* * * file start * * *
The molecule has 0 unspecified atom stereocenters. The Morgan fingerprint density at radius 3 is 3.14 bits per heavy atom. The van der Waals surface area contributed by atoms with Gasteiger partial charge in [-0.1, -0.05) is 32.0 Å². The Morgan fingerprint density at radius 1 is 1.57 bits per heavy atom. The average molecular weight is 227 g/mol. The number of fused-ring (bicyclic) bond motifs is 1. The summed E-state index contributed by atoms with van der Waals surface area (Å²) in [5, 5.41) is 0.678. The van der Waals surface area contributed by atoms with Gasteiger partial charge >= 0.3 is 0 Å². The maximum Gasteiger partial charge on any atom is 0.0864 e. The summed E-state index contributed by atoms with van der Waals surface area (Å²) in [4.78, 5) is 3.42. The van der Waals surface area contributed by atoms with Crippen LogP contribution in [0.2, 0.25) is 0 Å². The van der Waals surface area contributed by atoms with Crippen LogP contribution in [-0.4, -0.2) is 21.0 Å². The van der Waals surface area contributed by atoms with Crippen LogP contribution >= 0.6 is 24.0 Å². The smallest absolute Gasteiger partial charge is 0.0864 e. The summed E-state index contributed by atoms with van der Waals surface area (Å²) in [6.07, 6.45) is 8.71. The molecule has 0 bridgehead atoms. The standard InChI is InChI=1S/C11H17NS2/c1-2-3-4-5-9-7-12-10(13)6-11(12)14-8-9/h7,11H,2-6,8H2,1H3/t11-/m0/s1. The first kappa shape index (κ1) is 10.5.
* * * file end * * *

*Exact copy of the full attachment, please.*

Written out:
The molecule has 0 unspecified atom stereocenters. The Morgan fingerprint density at radius 3 is 3.14 bits per heavy atom. The van der Waals surface area contributed by atoms with Gasteiger partial charge in [-0.1, -0.05) is 32.0 Å². The Morgan fingerprint density at radius 1 is 1.57 bits per heavy atom. The average molecular weight is 227 g/mol. The number of fused-ring (bicyclic) bond motifs is 1. The summed E-state index contributed by atoms with van der Waals surface area (Å²) in [5, 5.41) is 0.678. The van der Waals surface area contributed by atoms with Gasteiger partial charge >= 0.3 is 0 Å². The maximum Gasteiger partial charge on any atom is 0.0864 e. The summed E-state index contributed by atoms with van der Waals surface area (Å²) in [4.78, 5) is 3.42. The van der Waals surface area contributed by atoms with Crippen LogP contribution in [0.2, 0.25) is 0 Å². The van der Waals surface area contributed by atoms with Crippen LogP contribution in [-0.4, -0.2) is 21.0 Å². The van der Waals surface area contributed by atoms with Crippen LogP contribution >= 0.6 is 24.0 Å². The smallest absolute Gasteiger partial charge is 0.0864 e. The summed E-state index contributed by atoms with van der Waals surface area (Å²) in [6.07, 6.45) is 8.71. The molecule has 0 bridgehead atoms. The standard InChI is InChI=1S/C11H17NS2/c1-2-3-4-5-9-7-12-10(13)6-11(12)14-8-9/h7,11H,2-6,8H2,1H3/t11-/m0/s1. The first kappa shape index (κ1) is 10.5.